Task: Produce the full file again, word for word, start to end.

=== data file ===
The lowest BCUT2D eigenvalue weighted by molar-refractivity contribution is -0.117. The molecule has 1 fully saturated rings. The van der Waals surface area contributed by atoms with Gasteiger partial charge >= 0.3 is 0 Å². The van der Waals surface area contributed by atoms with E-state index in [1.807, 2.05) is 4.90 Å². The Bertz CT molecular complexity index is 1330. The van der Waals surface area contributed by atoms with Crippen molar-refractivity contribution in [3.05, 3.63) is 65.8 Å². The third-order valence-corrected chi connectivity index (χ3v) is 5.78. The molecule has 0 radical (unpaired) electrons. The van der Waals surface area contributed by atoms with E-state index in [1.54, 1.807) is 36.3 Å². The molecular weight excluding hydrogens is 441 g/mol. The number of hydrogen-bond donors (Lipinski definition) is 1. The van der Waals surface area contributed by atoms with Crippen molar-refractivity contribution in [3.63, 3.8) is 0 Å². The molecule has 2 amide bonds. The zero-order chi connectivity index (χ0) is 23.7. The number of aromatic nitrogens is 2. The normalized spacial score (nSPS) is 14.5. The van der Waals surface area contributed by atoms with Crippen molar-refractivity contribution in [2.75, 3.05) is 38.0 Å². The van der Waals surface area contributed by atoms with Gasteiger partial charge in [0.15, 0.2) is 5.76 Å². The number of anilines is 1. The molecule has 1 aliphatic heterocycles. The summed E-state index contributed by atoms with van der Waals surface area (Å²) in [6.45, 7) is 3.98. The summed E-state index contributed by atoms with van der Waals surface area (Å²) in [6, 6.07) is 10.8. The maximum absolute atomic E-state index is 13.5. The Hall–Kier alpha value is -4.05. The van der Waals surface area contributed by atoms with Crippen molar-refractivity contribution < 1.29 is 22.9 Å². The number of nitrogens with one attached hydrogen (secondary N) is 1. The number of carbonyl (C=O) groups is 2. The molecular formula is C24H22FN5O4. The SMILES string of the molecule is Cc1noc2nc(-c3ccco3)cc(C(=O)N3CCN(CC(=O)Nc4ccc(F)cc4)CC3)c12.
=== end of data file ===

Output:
The lowest BCUT2D eigenvalue weighted by molar-refractivity contribution is -0.117. The molecule has 1 fully saturated rings. The van der Waals surface area contributed by atoms with Gasteiger partial charge >= 0.3 is 0 Å². The van der Waals surface area contributed by atoms with E-state index in [1.807, 2.05) is 4.90 Å². The Bertz CT molecular complexity index is 1330. The van der Waals surface area contributed by atoms with Crippen molar-refractivity contribution in [3.05, 3.63) is 65.8 Å². The third-order valence-corrected chi connectivity index (χ3v) is 5.78. The molecule has 0 radical (unpaired) electrons. The van der Waals surface area contributed by atoms with E-state index in [1.54, 1.807) is 36.3 Å². The molecular weight excluding hydrogens is 441 g/mol. The number of hydrogen-bond donors (Lipinski definition) is 1. The van der Waals surface area contributed by atoms with Crippen molar-refractivity contribution in [3.63, 3.8) is 0 Å². The molecule has 2 amide bonds. The zero-order chi connectivity index (χ0) is 23.7. The number of aromatic nitrogens is 2. The normalized spacial score (nSPS) is 14.5. The van der Waals surface area contributed by atoms with Crippen molar-refractivity contribution in [2.75, 3.05) is 38.0 Å². The van der Waals surface area contributed by atoms with Gasteiger partial charge in [0.15, 0.2) is 5.76 Å². The number of anilines is 1. The molecule has 1 aliphatic heterocycles. The summed E-state index contributed by atoms with van der Waals surface area (Å²) in [6.45, 7) is 3.98. The summed E-state index contributed by atoms with van der Waals surface area (Å²) in [6, 6.07) is 10.8. The maximum absolute atomic E-state index is 13.5. The Hall–Kier alpha value is -4.05. The van der Waals surface area contributed by atoms with Crippen molar-refractivity contribution < 1.29 is 22.9 Å². The number of nitrogens with one attached hydrogen (secondary N) is 1. The number of carbonyl (C=O) groups is 2. The molecular formula is C24H22FN5O4. The SMILES string of the molecule is Cc1noc2nc(-c3ccco3)cc(C(=O)N3CCN(CC(=O)Nc4ccc(F)cc4)CC3)c12.